by Gina Simmons, Ph.D.
Recently I counseled a couple with marital problems in my office. The husband came to session one day with a coffee stain on his shirt. He said “she did it to me again…made me ruin another shirt.” Apparently the wife was driving the car and had to stop abruptly causing him to spill coffee on himself. “He doesn’t believe in lids,” the wife explains. I asked the husband what he expected her to do, pay attention to the road or pay attention to when he was going to take a sip of coffee. If this husband couldn’t take responsibility for something as small as spilling coffee on himself, it appeared obvious he was not going to take responsibility for something larger, like a family.
We see over and over again the abdication of responsibility. Parents blaming teachers for their children’s poor school performance; smokers blaming tobacco companies for the consequences of a lifetime of smoking; baby boomers blaming an unhappy childhood for everything from drug addiction to failed marriages. The prevailing social climate seems to say “if anything bad happens it’s somebody else’s fault, and I shouldn’t have to pay for it.” Blaming others and not taking responsibility may make you feel better temporarily, but it actually keeps you mad longer.
Many writers have addressed this issue of the erosion of personal responsibility.Stephen Covey in The 7 Habits of Highly Effective People defines responsibility as the “ability to choose your response.” He goes on to say that rather than blame circumstances, responsible people make their behavior “a product of their own conscious choice, based on values, rather than a product of their conditions, based on feeling.” Suze Orman, in The 9 Steps to Financial Freedom makes “being responsible to those you love” the fourth step toward financial freedom before “being respectful of yourself and your money.” Responsibility to others comes BEFORE self-respect.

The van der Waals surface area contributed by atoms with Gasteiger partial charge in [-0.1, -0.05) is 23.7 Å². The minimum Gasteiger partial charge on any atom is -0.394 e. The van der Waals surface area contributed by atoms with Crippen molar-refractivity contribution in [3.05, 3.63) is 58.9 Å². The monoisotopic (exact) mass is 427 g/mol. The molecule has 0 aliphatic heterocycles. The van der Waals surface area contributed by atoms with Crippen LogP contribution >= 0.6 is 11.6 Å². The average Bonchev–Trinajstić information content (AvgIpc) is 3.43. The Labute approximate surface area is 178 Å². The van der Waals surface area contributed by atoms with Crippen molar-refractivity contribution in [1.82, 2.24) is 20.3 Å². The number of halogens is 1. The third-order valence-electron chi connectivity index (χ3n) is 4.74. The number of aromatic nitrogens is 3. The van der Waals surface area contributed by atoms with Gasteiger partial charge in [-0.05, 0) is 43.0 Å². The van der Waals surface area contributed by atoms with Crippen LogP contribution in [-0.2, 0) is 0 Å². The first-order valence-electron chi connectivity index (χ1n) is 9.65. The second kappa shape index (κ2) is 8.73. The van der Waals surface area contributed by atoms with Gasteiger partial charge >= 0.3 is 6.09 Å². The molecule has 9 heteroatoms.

Psychologists teach us that self-esteem increases when we maintain quality relationships with others. Taking responsibility for ourselves, our children, our family, raises our self-esteem, lowers our angry reactivity, and improves our functioning in work and in life. People who fail to take responsibility tend to stay mad longer, blame others for their failures, and maintain low self-esteem. When we take responsibility for our actions and emotions we feel more empowered to stop unnecessary anger.
The capacity to accept responsibility is central to maturity, and the key to success in relationships, learning, business, financial matters and even one’s physical and mental health. When we accept our responsibilities to family, community, and country, we help make the world a better, more peaceful place.